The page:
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Staff biologists and interns at the Office Open House in June
Our dedicated staff carries out the mission of San Elijo Lagoon Conservancy to protect and enhance the reserve.
The Conservancy's staff expertise combines advanced degrees in natural sciences and environmental studies with outdoor education and nonprofit program management. The staff carries out the Conservancy's day-to-day operations and scientific functions.
Doug Gibson, Executive Director / Principal Scientist
Doug Gibson, a wetlands ecologist, completed the first experimental phase of the inlet opening at San Elijo Lagoon in the mid 1990s. At that time, the lagoon’s water quality was so poor that few fishes and invertebrates could survive. Proposed developments adjacent to the lagoon further threatened the vitality of one of San Diego’s largest coastal wetlands.
In 1996, Doug Gibson was hired as executive director and principal scientist with San Elijo Lagoon Conservancy. Securing funding for an endowment, and building member and donor support to carry on the mission of the Conservancy became key priorities.
Gibson blends his extensive knowledge of Southern California coastal wetlands policy with scientific literacy, and fundraising outreach experience to his role as executive director and principal scientist. Continue...
Barry Lindgren, Associate Director
Barry Lindgren was introduced to San Elijo Lagoon Conservancy as a volunteer in 2003. Today, he serves as the Conservancy’s Associate Director and Water Quality Specialist, overseeing stream flow gauges in the watershed and conducting water quality measurements in the lagoon. He also manages financial operations for the nonprofit Conservancy.
Barry is familiar with all the North County watersheds having been the Conservancy’s liaison with the Carlsbad Watershed Network’s Invasive Species Program. He is also the past president of San Diego Stream Team. Barry is co-founder of a local scientific instrument company, and brings more than 25 years experience in marketing and management. He has a B.A. in Physics from UC San Diego and a certificate in California Water Management and Ecosystem Restoration from UC Berkeley.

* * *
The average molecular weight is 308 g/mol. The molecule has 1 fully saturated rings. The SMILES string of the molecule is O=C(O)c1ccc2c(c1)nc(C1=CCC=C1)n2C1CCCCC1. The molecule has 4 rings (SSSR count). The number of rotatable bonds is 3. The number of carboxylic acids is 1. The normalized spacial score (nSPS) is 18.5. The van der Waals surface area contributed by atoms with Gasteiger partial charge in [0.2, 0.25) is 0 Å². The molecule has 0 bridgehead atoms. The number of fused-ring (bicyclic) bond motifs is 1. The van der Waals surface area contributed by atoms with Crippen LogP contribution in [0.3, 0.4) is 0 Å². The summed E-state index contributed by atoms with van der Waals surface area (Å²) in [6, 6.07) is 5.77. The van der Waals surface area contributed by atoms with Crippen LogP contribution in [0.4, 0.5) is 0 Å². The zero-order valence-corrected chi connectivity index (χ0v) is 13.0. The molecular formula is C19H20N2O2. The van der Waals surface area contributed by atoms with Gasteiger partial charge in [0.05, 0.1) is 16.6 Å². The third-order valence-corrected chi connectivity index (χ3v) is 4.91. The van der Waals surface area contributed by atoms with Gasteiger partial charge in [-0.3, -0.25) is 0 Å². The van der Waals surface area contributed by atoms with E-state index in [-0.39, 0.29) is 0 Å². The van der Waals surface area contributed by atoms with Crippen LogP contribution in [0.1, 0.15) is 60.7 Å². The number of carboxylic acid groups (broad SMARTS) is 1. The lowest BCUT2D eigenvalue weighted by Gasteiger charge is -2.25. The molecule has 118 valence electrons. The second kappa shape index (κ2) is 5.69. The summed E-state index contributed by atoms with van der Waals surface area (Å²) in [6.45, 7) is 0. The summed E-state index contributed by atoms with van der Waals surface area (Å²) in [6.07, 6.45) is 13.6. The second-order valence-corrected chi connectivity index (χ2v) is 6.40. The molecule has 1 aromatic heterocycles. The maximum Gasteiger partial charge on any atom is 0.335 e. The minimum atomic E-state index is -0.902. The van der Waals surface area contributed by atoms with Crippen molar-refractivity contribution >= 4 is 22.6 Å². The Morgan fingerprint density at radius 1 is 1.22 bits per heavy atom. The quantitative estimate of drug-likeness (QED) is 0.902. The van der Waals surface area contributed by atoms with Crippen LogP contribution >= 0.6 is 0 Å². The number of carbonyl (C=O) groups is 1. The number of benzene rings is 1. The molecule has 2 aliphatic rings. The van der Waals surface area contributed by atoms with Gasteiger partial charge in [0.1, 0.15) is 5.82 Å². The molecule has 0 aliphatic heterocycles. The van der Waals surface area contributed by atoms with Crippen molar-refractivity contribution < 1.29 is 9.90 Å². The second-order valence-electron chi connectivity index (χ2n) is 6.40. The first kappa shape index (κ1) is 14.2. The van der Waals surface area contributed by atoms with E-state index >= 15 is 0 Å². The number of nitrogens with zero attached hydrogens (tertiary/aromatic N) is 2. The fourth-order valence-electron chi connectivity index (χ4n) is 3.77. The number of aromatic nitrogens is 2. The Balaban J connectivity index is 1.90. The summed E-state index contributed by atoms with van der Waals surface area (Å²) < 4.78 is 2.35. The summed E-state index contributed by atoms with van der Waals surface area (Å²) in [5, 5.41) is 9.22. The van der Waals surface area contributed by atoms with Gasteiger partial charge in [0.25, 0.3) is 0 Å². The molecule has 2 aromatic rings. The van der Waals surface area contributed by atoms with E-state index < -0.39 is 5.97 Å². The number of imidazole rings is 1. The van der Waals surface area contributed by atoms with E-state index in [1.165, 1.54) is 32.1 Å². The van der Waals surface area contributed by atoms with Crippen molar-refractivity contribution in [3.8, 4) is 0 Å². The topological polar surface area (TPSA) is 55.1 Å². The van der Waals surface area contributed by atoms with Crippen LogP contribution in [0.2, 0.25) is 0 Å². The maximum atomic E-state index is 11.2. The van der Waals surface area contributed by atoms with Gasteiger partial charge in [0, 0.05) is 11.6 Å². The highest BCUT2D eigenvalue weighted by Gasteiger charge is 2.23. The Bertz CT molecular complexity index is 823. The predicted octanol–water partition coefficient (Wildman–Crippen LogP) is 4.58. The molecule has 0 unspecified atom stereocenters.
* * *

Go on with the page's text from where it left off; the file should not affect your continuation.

Jennifer Bright, Development Director
Jennifer Bright joined the team in summer 2014 and works closely with the board of directors and staff on fundraising and stewardship campaigns. She coordinates major donor events, including the biennial Birds of a Feather gala that supports school and public programs.
She worked for several nonprofit agencies within San Diego County where she wrote grants, coordinated events, and developed an environmental education program for under-served populations. Prior to nonprofit, Jennifer led the corporate responsibility program at Neiman Marcus San Diego and brings 17 years of sales and management experience.
Jennifer grew up in Maine and fondly recalls her summers hiking, camping, and boating in the wilderness. After living in Boston for several years, she visited San Diego in the spring of 1999 and fell in love with the warm days and beautiful coastline, and moved a few months later. An avid hiker and backpacker, she recently completed a 30-day solo hike on the John Muir Trail. Her favorite getaway is to be somewhere on a trail in the High Sierras.
Tara Fuad develops scientific curriculum-based environmental education programs that meet California Academic Content standards for schools. She is also responsible for public programs, and for recruiting and training docents.
Tara began her career in the environmental field as a Peace Corps volunteer in the 1980s, where she spent three years working on reforestation projects in Niger, West Africa. Upon returning to the states, Tara settled in Washington, D.C. where she was involved in environmental research and education while working for Ecological Society of America, National Park Service, and Audubon Naturalist Society.
After moving to San Diego in 2003, Tara served as a docent for the Conservancy, and also worked for Solana Center for Environmental Innovation as Program Manager for school recycling. Tara has a B.S. in Biology and Environmental Studies from Gustavus Adolphus College and an M.S. in Biology from George Mason University, with an emphasis on nutrient cycling in Virginia wetland soils.
Elayna Flanders, Education Coordinator
Elayna Flanders joined conservancy staff in summer 2013 as part-time education coordinator. She assists the environmental education departmentby coordinating and leading school field trips and public walks, assisting in annual docent-naturalist training, and developing teaching materials for all K-12 and public programs.
Elayna previously interned with San Dieguito River Valley Conservancy for three years, assisting in the creation of interpretive panels and an educational wildlife guide. She lead nature hikes, participated in restoration activities and coordinated the children's camp.